He walked from Yuriria back to where the truck had been left, about 5 miles as the crow flies and drove back home, without a full water load though.

This is not the first time something like this has happened to us around the Christmas season.  The second year we were here, my husband and his brother-in-law were stopped by the police, who had removed any tags that might identify them, although they did not wear capuchis (masks). (See Safety and Security or lack thereof) Even after my husband showed them our permit from the Aduana (customs), his driver’s license, and our marriage certificate, the officers threatened to impound the vehicle.  Between the two of them, they had about $2000 pesos on hand, and that was accepted graciously by said law enforcement with a Merry Christmas to you too.

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Christmas in México–Las Posadas

posada

Las Posadas is a 9-day series of community or family gatherings that begin December 16 and end December 24 reenacting the pilgrimage of José y María (Joseph and Mary) from Nazareth to Bethlehem.  According to some sources, this tradition began in 1587 when the priest Diego Soria instituted a series of masses to replace the celebrations that occurred during this same time period to the god of war, Huitzilopochtli.  During this Aztec festival, a slave was selected to represent Quetzalcóatl and sacrificed at the conclusion of the 9 days of festivities, and the temples held ceremonies reenacting the arrival of Quetzalcóatl.

As it is currently observed, family groups or communities take turns hosting the event.  The host family plays the role of the innkeeper, and the visitors are assigned the role of peregrinos (pilgrims) in search of lodging.  The peregrinos (pilgrims) pedir posada (ask for accommodation) in song-form from the host family, standing outside a closed door with lit candles.  The song is funny, irreverent and a bit complicated to sing.  Most participants use cheat sheets provided by the host.  The complete song in Spanish and English can be found HERE.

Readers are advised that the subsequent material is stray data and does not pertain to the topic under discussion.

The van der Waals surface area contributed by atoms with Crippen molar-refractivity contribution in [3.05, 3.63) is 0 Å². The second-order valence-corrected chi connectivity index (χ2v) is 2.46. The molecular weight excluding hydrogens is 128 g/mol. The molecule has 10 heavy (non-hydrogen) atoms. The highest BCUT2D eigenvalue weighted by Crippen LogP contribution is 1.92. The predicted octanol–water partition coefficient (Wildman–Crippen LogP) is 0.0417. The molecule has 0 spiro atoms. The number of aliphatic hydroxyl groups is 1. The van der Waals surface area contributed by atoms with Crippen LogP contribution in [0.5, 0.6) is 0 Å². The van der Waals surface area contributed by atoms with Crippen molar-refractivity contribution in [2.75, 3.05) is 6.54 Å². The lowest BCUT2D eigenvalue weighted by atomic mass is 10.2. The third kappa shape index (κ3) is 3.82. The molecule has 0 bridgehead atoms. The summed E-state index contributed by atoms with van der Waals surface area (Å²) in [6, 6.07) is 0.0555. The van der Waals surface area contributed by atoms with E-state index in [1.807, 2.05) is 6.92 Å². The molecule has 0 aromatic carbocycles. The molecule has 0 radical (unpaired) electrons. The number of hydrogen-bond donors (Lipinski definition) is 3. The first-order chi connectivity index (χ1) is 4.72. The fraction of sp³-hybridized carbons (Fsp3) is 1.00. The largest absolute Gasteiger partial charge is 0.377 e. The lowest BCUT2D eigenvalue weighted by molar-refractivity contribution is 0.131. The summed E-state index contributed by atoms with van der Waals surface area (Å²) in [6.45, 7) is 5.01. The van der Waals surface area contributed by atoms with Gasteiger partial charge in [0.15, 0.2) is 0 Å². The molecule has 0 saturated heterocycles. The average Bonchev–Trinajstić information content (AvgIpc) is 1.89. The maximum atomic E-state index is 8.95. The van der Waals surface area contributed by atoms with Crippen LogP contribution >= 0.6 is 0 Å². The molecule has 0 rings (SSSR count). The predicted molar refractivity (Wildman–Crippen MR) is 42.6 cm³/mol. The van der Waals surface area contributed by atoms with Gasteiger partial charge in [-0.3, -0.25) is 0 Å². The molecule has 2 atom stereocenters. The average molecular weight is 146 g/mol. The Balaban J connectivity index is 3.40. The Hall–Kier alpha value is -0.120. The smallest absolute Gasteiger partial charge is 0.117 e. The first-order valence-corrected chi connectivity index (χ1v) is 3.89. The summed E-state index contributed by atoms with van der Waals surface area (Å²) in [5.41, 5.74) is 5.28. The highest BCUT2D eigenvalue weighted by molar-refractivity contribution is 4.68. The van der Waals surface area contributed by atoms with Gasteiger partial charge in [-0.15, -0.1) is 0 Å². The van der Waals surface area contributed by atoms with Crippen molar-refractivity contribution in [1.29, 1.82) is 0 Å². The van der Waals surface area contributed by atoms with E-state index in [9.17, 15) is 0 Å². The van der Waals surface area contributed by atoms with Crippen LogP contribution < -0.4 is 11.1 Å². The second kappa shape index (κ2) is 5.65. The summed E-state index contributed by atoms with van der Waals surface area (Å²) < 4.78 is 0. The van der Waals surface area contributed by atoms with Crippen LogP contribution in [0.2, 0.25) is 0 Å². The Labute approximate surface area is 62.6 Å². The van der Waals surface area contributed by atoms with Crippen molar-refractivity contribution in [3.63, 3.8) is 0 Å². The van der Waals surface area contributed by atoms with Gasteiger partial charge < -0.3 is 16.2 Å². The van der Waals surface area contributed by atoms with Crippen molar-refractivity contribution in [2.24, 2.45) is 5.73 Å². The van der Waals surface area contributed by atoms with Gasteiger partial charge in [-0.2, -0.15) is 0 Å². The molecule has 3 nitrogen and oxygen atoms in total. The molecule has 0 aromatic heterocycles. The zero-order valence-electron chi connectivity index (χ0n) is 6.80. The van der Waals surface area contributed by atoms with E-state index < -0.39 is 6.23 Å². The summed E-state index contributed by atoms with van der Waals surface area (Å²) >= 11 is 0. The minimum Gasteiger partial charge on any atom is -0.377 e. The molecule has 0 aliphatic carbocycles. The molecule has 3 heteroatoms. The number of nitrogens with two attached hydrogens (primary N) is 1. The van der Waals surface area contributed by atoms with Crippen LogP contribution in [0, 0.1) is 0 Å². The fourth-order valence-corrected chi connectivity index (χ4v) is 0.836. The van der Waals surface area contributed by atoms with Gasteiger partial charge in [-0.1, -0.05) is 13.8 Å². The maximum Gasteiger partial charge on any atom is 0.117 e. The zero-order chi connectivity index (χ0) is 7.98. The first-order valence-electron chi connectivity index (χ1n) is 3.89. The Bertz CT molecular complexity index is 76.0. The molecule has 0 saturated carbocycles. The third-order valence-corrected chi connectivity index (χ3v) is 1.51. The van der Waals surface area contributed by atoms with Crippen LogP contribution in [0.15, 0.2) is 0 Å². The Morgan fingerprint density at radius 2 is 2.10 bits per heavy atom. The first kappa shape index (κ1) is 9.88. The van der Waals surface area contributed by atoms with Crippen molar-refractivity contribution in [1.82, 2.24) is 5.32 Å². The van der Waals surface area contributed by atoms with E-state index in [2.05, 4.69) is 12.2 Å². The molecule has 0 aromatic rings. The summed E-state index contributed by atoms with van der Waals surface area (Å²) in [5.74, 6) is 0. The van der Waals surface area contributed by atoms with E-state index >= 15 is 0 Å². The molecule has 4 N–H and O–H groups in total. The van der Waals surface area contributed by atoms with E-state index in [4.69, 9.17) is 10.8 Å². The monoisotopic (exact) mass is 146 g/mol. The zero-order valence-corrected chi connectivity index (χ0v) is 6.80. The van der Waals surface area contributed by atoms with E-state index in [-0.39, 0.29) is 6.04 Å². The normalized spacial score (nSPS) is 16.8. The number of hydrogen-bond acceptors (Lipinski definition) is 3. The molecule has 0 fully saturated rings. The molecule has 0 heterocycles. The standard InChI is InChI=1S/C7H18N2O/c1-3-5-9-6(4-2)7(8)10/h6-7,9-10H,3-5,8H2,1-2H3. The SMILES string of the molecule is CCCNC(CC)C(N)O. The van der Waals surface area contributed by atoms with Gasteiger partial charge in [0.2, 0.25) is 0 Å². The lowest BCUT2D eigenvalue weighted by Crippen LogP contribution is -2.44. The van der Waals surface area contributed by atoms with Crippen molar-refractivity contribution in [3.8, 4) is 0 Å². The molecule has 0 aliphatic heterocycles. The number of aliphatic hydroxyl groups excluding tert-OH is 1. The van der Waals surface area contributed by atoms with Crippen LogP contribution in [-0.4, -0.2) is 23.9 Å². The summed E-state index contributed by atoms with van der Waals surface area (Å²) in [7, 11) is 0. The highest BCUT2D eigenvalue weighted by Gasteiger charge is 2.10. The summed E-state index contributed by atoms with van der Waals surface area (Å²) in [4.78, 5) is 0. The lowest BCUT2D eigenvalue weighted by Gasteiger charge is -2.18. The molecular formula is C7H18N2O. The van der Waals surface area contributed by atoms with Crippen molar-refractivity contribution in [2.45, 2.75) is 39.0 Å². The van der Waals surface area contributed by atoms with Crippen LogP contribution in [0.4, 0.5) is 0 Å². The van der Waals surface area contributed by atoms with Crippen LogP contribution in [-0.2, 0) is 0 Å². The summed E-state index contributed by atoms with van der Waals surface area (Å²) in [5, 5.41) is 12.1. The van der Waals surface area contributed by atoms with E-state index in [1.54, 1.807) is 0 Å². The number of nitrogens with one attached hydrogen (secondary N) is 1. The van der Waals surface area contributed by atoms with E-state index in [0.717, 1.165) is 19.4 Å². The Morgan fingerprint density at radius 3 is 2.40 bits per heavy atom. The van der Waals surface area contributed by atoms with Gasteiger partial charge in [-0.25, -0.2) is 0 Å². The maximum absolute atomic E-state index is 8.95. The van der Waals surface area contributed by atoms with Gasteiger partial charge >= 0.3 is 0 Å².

Once the host “recognizes” Mary and Joseph, the peregrinos (pilgrims) are allowed to enter.  Refreshment is provided by the host, usually in the form of pozole (hominy stew) or another traditional dish and ponche (fruit punch) or canela (hot cinnamon tea).  This is followed by reza (prayers, usually the rosary is recited) and la piñata.  Host families also provide aguinaldos (a bag of treats and fruit) for the departing participants to take with them.

Or so this custom is celebrated in Moroleón.  Once upon a time, before I knew better, I agreed to accompany my mother-in-law to Las Posadas.  Little did I realize that we would be in for a night of posada-crashing.  We drove around until we saw a group of people huddled outside a home and follow them in.  As the whole point of the event is to express hospitality, the host could not ask us to leave although I noticed several dirty looks sent our way.  I, for one, felt extremely uncomfortable eating a stranger’s food and accepting the aguinaldo (treat bag), so much so that I tried to return it, but that wasn’t allowed either.  It’s the season for giving after all and I just further offended that host.  My mother-in-law had no such qualms and ate to her heart’s content, even asking for a second aguinaldo.  After that night, I refused to attend any more posadas that Christmas season, even though there were 8 days left.